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How I'll Remember LeBron

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NBA title runs never last long. It's best to focus on what happened, not dwell on the ending.

Steve Mitchell-USA TODAY Sports

Some Miami Heat fans say that they will jeer LeBron James when he steps onto the court tomorrow against his former team. At his end-of-the-year press conference, Pat Riley said, "This stuff is hard. And you got to stay together, if you've got the guts. And you don't find the first door and run out of it."

In retrospect, those sound like harsh words. And you may believe that LeBron got going as soon as the going got tough. You may say that the lead-up to his departure -- dragging Riley to Las Vegas for a last-minute pitch July 9, the same day Sports Illustrated's Lee Jenkins flew to Las Vegas to discuss his impending letter "I'm Coming Home"; this 2012 column from Yahoo! Sports' Adrian Wojnarowski that suggests James planned to return to Cleveland for years -- mars his time with the Heat.

That's one way to view James' time with Miami. I don't.

For me, LeBron's decision reflected a knowledge that these championship runs don't last that long. The last time a team won back-to-back titles -- the Los Angeles Lakers in 2009 and 2010 -- Mitch Kupchak saw the writing on the wall once his team suffered a second-round sweep in the second round in 2011. He traded Lamar Odom and Pau Gasol for Chris Paul, and then David Stern nixed the trade. Kupchak also traded away Shaquille O'Neal to the Heat after the Lakers suffered a five-game loss to the Detroit Pistons in the 2004 NBA Finals, crushing the Lakers' hopes of winning four titles in five years.

Look at the Boston Celtics and their rebuilding process since the 2008 championship. Think back to how the Detroit Pistons never managed another championship after 2004. And even the San Antonio Spurs lost a 4-1 first-round series in 2009 and a second-round sweep at the hands of the Phoenix Suns in 2010. Gregg Popovich revamped the Spurs' offense into a more fast-paced system as Tim Duncan exited his prime.

In the case of the Lakers, Kupchak knew when his team's runs were over. In Miami's case, though, it was LeBron -- not Riley -- who knew.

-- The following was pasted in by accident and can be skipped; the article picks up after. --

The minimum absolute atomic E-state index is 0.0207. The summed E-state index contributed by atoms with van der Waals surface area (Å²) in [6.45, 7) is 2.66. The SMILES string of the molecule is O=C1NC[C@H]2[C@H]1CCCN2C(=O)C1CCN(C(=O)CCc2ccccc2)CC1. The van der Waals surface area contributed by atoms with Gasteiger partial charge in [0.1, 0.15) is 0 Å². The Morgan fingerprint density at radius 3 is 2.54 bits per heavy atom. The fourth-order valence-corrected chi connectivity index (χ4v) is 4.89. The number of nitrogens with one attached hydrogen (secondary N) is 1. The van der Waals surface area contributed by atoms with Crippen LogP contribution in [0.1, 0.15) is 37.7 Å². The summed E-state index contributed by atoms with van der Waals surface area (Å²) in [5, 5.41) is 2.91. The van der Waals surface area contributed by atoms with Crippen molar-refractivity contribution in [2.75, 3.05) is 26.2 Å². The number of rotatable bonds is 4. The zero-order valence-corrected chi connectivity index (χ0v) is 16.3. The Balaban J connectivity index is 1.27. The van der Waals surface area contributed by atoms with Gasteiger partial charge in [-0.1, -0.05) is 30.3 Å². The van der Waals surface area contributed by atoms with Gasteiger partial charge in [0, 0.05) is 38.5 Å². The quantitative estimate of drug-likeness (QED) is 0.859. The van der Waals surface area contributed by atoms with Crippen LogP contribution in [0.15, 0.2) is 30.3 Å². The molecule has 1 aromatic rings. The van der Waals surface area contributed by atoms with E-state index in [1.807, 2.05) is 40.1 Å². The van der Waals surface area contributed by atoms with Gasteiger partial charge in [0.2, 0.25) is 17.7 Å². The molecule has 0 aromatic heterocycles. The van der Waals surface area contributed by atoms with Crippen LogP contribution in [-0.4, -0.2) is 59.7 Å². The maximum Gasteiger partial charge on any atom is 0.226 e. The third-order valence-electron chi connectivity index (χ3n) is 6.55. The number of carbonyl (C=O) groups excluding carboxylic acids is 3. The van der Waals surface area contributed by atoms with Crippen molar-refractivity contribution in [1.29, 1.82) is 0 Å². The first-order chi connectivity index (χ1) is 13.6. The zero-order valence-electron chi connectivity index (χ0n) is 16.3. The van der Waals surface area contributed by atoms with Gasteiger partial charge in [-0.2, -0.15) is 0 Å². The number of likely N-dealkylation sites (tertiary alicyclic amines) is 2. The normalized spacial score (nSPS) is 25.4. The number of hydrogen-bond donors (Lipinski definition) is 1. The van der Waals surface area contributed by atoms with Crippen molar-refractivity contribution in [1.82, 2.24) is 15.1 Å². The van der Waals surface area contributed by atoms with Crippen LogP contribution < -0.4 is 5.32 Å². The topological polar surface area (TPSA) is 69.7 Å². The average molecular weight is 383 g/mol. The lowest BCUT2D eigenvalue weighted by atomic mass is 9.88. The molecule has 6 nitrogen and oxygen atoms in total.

Dwyane Wade said that last season wasn't fun. And as a blogger, it wasn't fun covering this team. I remember LeBron telling people to "just watch" amid criticisms of him coasting and his team falling behind to the Washington Wizards by as many as 34 points in a blowout loss the next day. I remember the Indiana Pacers fall apart during the second half of the season and the Heat continually unable to take advantage. The team went to the Finals in the East by default, but were far, far worse than the San Antonio Spurs.

Riley hoped that Josh McRoberts and Danny Granger would entice James to re-sign with Miami. And now, McRoberts is out for the year, and Granger is ineffective in attempting to do anything other than shoot standstill 3s. James saw that paying top-dollar for three stars after trading away draft picks limited Riley to finding supporting players from the NBA's scrap heap. Riley struck gold once (Chris Andersen). Most times, though, he picked up players who never played meaningful playoff minutes (Michael Beasley, Greg Oden, Erick Dampier). James also saw that Miami's win-now mentality forced decisions like cutting Patrick Beverley in training camp in favor of Jamaal Magloire and Juwan Howard.

After James signed with the Cavaliers in July, Wade said that he made the right decision. If James had stayed in Miami, the Heat would be better than 13-16. Ray Allen may or may not have decided to play for one more year. But the Heat would have likely been in no position to defeat whichever team came out of the Western Conference. Who wants to see an upgraded, but no more satisfying, version of the dreary 2006-07 Heat season?

Now, I don't see the Cavs winning the title this year, either, especially after Anderson Varejao's season-ending injury. But that's missing the point. James knew his run at championships with Miami was likely over, and saw a better chance in Cleveland.

When I think back to LeBron's days in Miami, I'll think of Game 6 of the 2012 Eastern Conference Finals. I'll think of the time I went to a Heat exhibition game in Raleigh, N.C. and saw several people with LeBron jerseys. In the arena, I saw those cross-court, mid-air James passes with a newfound appreciation. I'll remember the time he tackled a fan after hitting a half-court shot. I'll remember him hitting a huge 3-pointer minutes after suffering a cramp in Game 4 of the 2012 NBA Finals.

I'll remember the excitement and buoyancy I felt during the Heat's 27-game winning streak. I'll remember listening to Guns N' Roses' "Nightrain" before big Heat games because I felt the lines, "Loaded like a freight train / Flyin' like the aeroplane / Feelin' like a space brain" applied to LeBron on the fast-break. I'll remember the roller coaster ride of the 2013 NBA Finals. I'll remember that LeBron's move to Miami led the transition for me to move from a one-person blog to writing for Hot Hot Hoops.

Dwell on the ending if you wish, but I'm glad that it happened.